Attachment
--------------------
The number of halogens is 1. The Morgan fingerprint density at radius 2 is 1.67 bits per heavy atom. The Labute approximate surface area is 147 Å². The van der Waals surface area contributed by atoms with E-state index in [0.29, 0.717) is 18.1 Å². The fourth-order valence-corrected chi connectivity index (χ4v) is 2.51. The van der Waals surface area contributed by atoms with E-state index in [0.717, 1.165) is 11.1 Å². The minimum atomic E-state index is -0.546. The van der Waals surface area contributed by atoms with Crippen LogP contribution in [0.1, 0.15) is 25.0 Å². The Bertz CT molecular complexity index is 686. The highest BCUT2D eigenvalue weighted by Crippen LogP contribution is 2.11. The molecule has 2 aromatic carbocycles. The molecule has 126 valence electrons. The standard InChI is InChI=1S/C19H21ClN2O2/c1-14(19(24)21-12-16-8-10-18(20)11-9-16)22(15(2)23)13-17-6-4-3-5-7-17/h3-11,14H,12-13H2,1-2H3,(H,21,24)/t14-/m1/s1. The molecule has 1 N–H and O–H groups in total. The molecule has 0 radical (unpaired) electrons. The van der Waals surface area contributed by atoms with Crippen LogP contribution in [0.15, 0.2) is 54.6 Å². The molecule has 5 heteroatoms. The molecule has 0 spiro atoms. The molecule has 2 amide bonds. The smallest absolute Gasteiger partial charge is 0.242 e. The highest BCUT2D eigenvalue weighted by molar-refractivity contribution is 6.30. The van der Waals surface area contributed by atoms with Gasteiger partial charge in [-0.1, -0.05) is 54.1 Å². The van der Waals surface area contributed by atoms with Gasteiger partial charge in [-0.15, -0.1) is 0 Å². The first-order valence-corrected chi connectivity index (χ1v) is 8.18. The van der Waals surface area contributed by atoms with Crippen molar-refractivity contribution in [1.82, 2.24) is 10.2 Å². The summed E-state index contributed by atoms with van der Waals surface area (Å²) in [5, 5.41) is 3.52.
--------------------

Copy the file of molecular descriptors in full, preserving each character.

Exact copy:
The number of halogens is 1. The Morgan fingerprint density at radius 2 is 1.67 bits per heavy atom. The Labute approximate surface area is 147 Å². The van der Waals surface area contributed by atoms with E-state index in [0.29, 0.717) is 18.1 Å². The fourth-order valence-corrected chi connectivity index (χ4v) is 2.51. The van der Waals surface area contributed by atoms with E-state index in [0.717, 1.165) is 11.1 Å². The minimum atomic E-state index is -0.546. The van der Waals surface area contributed by atoms with Crippen LogP contribution in [0.1, 0.15) is 25.0 Å². The Bertz CT molecular complexity index is 686. The highest BCUT2D eigenvalue weighted by Crippen LogP contribution is 2.11. The molecule has 2 aromatic carbocycles. The molecule has 126 valence electrons. The standard InChI is InChI=1S/C19H21ClN2O2/c1-14(19(24)21-12-16-8-10-18(20)11-9-16)22(15(2)23)13-17-6-4-3-5-7-17/h3-11,14H,12-13H2,1-2H3,(H,21,24)/t14-/m1/s1. The molecule has 1 N–H and O–H groups in total. The molecule has 0 radical (unpaired) electrons. The van der Waals surface area contributed by atoms with Crippen LogP contribution in [0.15, 0.2) is 54.6 Å². The molecule has 5 heteroatoms. The molecule has 0 spiro atoms. The molecule has 2 amide bonds. The smallest absolute Gasteiger partial charge is 0.242 e. The highest BCUT2D eigenvalue weighted by molar-refractivity contribution is 6.30. The van der Waals surface area contributed by atoms with Gasteiger partial charge in [-0.1, -0.05) is 54.1 Å². The van der Waals surface area contributed by atoms with Gasteiger partial charge in [-0.15, -0.1) is 0 Å². The first-order valence-corrected chi connectivity index (χ1v) is 8.18. The van der Waals surface area contributed by atoms with Crippen molar-refractivity contribution in [1.82, 2.24) is 10.2 Å². The summed E-state index contributed by atoms with van der Waals surface area (Å²) in [5, 5.41) is 3.52.